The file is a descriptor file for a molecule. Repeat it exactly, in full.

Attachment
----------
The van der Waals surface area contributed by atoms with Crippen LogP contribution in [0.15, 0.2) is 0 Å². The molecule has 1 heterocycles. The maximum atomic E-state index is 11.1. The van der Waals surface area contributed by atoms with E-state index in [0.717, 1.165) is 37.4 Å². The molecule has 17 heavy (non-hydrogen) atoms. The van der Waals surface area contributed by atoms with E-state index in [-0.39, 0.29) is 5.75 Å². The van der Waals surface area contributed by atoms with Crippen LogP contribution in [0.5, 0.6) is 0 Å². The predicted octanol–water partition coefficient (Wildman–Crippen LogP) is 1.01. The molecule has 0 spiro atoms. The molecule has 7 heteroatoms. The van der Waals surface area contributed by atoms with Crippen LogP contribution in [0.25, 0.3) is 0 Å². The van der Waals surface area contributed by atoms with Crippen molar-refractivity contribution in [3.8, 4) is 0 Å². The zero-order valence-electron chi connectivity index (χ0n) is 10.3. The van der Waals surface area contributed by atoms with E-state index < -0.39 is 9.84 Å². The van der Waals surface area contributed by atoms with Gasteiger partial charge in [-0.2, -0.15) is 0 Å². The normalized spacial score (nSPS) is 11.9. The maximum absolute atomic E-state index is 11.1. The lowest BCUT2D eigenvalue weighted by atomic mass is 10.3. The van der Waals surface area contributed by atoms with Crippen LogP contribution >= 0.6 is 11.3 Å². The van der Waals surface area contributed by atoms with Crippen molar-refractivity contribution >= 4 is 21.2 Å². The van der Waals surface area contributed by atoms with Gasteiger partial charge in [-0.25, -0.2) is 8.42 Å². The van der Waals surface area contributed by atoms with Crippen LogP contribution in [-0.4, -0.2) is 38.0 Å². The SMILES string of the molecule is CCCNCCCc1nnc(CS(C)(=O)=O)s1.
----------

The van der Waals surface area contributed by atoms with Crippen LogP contribution in [0.15, 0.2) is 0 Å². The molecule has 1 heterocycles. The maximum atomic E-state index is 11.1. The van der Waals surface area contributed by atoms with E-state index in [0.717, 1.165) is 37.4 Å². The molecule has 17 heavy (non-hydrogen) atoms. The van der Waals surface area contributed by atoms with E-state index in [-0.39, 0.29) is 5.75 Å². The van der Waals surface area contributed by atoms with Crippen LogP contribution in [0.5, 0.6) is 0 Å². The predicted octanol–water partition coefficient (Wildman–Crippen LogP) is 1.01. The molecule has 0 spiro atoms. The molecule has 7 heteroatoms. The van der Waals surface area contributed by atoms with Crippen LogP contribution in [0.25, 0.3) is 0 Å². The van der Waals surface area contributed by atoms with Crippen molar-refractivity contribution in [3.8, 4) is 0 Å². The zero-order valence-electron chi connectivity index (χ0n) is 10.3. The van der Waals surface area contributed by atoms with E-state index < -0.39 is 9.84 Å². The van der Waals surface area contributed by atoms with Gasteiger partial charge in [-0.2, -0.15) is 0 Å². The normalized spacial score (nSPS) is 11.9. The maximum absolute atomic E-state index is 11.1. The lowest BCUT2D eigenvalue weighted by atomic mass is 10.3. The van der Waals surface area contributed by atoms with Crippen LogP contribution >= 0.6 is 11.3 Å². The van der Waals surface area contributed by atoms with Crippen molar-refractivity contribution >= 4 is 21.2 Å². The van der Waals surface area contributed by atoms with Gasteiger partial charge in [-0.25, -0.2) is 8.42 Å². The van der Waals surface area contributed by atoms with Crippen LogP contribution in [-0.4, -0.2) is 38.0 Å². The SMILES string of the molecule is CCCNCCCc1nnc(CS(C)(=O)=O)s1.